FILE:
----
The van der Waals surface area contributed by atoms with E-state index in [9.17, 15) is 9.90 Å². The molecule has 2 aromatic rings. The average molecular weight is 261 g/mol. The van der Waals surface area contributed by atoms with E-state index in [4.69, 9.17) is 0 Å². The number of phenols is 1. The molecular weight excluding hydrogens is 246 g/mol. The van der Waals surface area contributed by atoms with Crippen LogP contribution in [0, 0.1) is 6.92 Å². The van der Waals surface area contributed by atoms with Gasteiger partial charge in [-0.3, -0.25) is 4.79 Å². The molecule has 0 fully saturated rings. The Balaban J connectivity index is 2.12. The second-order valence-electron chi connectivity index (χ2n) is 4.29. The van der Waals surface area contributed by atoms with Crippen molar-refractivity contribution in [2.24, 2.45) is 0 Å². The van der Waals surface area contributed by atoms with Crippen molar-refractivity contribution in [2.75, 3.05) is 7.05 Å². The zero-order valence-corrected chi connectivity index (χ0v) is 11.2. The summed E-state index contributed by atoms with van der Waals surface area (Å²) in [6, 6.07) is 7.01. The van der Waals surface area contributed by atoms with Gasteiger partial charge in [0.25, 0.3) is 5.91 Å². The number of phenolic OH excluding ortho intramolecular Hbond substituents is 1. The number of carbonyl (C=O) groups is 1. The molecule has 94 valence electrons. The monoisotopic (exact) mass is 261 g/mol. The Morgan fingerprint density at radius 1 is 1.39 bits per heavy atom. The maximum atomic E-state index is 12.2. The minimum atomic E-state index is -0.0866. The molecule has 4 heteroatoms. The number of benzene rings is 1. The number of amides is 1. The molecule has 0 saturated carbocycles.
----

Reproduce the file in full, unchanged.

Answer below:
The van der Waals surface area contributed by atoms with E-state index in [9.17, 15) is 9.90 Å². The molecule has 2 aromatic rings. The average molecular weight is 261 g/mol. The van der Waals surface area contributed by atoms with E-state index in [4.69, 9.17) is 0 Å². The number of phenols is 1. The molecular weight excluding hydrogens is 246 g/mol. The van der Waals surface area contributed by atoms with Crippen LogP contribution in [0, 0.1) is 6.92 Å². The van der Waals surface area contributed by atoms with Gasteiger partial charge in [-0.3, -0.25) is 4.79 Å². The molecule has 0 fully saturated rings. The Balaban J connectivity index is 2.12. The second-order valence-electron chi connectivity index (χ2n) is 4.29. The van der Waals surface area contributed by atoms with Crippen molar-refractivity contribution in [2.24, 2.45) is 0 Å². The van der Waals surface area contributed by atoms with Crippen molar-refractivity contribution in [2.75, 3.05) is 7.05 Å². The zero-order valence-corrected chi connectivity index (χ0v) is 11.2. The summed E-state index contributed by atoms with van der Waals surface area (Å²) in [6, 6.07) is 7.01. The van der Waals surface area contributed by atoms with Gasteiger partial charge in [0.25, 0.3) is 5.91 Å². The number of phenolic OH excluding ortho intramolecular Hbond substituents is 1. The number of carbonyl (C=O) groups is 1. The molecule has 94 valence electrons. The monoisotopic (exact) mass is 261 g/mol. The Morgan fingerprint density at radius 1 is 1.39 bits per heavy atom. The maximum atomic E-state index is 12.2. The minimum atomic E-state index is -0.0866. The molecule has 4 heteroatoms. The number of benzene rings is 1. The number of amides is 1. The molecule has 0 saturated carbocycles.